There is an enormous amount of planning and structure behind product development. Each individual has their role and responsibilities, and as a team, we work hand-in-hand to innovate and improve the product in service of our end-users. But having the same people review the same product repeatedly can lead to gaps or inattention blindness.
One way we overcome this at Insurance Quantified is with an annual bug bash. Over the course of two days, we invite everyone who works at the company to test features in our product with the intent of spotting issues or identifying potential improvements.
We want to get as many people involved and engaged as possible, so we aim to make the bash both functional and fun. We strive to make it a true event for our employees, complete with invitations, office decorations and designated time to socialize with an opening lunch and closing happy hour. We provide detailed product instructions and guides on how to get started, as well as templates employees can use to file tickets. We track all tickets filed on a real-time leaderboard, and at the end of the bug bash, we share highlights such as the total number of tickets, who filed the most tickets, and any progress that has already been made on fixing bugs.
It’s proven to be a highly effective way to give everyone real-life exposure to iterative product development. The benefits have been significant:
For the product. We do bug bashes for what should be a fairly obvious reason: to bash the bugs! As we build new products and add features, it’s important to make sure that the quality of those products and features stays high. We conduct automated tests and have a quality assurance team, but getting fresh eyes on the product – especially different kinds of eyes from cross-functional teams – can reveal things we might not have otherwise noticed.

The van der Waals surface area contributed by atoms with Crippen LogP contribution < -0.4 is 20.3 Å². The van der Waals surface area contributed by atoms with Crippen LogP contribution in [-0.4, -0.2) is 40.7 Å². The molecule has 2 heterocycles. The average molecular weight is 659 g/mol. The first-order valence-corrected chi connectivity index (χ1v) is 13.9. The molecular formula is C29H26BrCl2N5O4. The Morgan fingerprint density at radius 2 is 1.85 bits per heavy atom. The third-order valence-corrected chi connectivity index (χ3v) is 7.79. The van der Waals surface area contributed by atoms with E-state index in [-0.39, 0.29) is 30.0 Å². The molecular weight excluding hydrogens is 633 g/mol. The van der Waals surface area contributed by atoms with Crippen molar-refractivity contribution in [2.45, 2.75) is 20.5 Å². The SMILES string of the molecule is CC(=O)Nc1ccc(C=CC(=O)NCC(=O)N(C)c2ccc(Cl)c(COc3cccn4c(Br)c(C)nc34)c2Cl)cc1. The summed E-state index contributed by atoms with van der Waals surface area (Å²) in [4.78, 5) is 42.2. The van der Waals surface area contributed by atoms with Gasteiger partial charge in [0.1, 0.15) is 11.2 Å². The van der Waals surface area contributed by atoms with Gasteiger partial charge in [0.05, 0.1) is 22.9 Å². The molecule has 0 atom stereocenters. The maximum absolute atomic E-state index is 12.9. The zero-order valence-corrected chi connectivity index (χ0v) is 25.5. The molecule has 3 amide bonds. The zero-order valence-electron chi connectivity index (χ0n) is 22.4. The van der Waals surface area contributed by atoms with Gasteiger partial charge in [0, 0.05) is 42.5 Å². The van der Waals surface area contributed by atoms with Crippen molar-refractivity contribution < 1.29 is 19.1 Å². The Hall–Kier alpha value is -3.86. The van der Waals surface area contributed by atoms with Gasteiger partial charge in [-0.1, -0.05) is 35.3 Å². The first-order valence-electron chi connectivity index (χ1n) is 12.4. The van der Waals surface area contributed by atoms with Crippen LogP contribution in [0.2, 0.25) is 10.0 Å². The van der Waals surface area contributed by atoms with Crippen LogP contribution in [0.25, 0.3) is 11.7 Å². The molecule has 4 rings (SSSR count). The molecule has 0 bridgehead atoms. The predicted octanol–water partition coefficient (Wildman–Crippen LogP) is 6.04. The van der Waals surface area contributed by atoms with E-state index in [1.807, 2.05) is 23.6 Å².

For our users. Bug bashes provide all employees – including the product team – an opportunity to experience our platform through the eyes of the client. This grows customer empathy and creates internal familiarity with and ownership of our product. Across the company, it’s important that all employees understand our customers’ experience with what we are building and the value it brings, and that they’re able to interact with our product and talk about it confidently.
For company culture. The benefits of bug bashes go beyond what we get out of them from a product perspective. Bug bashes are also a cultural driver for us, and a way to live our company values:
- Always Agile: Bug bashes allow us to quickly identify as many areas for improvement as possible so we can get to work right away.
- Better Together: We believe collaboration is the root of success, so we use bug bashes to get everyone working together to solve problems.
- Practical Innovation: Bug bashes aren’t just about looking for clear bugs or errors – they’re also about generating feedback and ideas on how things that are working can be improved and made better for the users.
- Everything Quantified: Data is our universal language, and bug bashes provide another opportunity to analyze and learn from our product. We look at the volume of tickets and where they are concentrated, and bake these learnings into future sprints.
In short, bug bashes are a great way to not only expose your company to “a day in the life of a product manager,” but can also be a great way to foster innovation and cultural alignment. Happy bashing!